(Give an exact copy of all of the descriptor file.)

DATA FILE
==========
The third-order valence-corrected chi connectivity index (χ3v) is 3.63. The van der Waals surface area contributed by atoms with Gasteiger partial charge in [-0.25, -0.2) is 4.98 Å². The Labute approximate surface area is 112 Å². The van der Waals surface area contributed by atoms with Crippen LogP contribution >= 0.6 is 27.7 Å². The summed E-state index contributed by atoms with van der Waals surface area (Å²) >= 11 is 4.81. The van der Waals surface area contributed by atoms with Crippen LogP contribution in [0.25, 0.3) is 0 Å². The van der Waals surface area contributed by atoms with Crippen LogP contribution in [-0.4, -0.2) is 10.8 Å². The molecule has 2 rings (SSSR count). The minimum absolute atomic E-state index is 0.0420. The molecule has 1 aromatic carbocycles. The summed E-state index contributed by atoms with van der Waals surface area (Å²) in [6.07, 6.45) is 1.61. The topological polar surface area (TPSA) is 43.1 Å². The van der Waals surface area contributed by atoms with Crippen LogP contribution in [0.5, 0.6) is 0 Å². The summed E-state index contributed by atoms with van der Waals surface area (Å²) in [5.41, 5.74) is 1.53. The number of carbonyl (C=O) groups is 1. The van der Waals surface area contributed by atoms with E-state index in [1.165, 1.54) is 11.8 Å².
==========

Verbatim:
The third-order valence-corrected chi connectivity index (χ3v) is 3.63. The van der Waals surface area contributed by atoms with Gasteiger partial charge in [-0.25, -0.2) is 4.98 Å². The Labute approximate surface area is 112 Å². The van der Waals surface area contributed by atoms with Crippen LogP contribution >= 0.6 is 27.7 Å². The summed E-state index contributed by atoms with van der Waals surface area (Å²) >= 11 is 4.81. The van der Waals surface area contributed by atoms with Crippen LogP contribution in [0.25, 0.3) is 0 Å². The van der Waals surface area contributed by atoms with Crippen LogP contribution in [-0.4, -0.2) is 10.8 Å². The molecule has 2 rings (SSSR count). The minimum absolute atomic E-state index is 0.0420. The molecule has 1 aromatic carbocycles. The summed E-state index contributed by atoms with van der Waals surface area (Å²) in [6.07, 6.45) is 1.61. The topological polar surface area (TPSA) is 43.1 Å². The van der Waals surface area contributed by atoms with Crippen LogP contribution in [0.5, 0.6) is 0 Å². The summed E-state index contributed by atoms with van der Waals surface area (Å²) in [5.41, 5.74) is 1.53. The number of carbonyl (C=O) groups is 1. The van der Waals surface area contributed by atoms with E-state index in [1.165, 1.54) is 11.8 Å².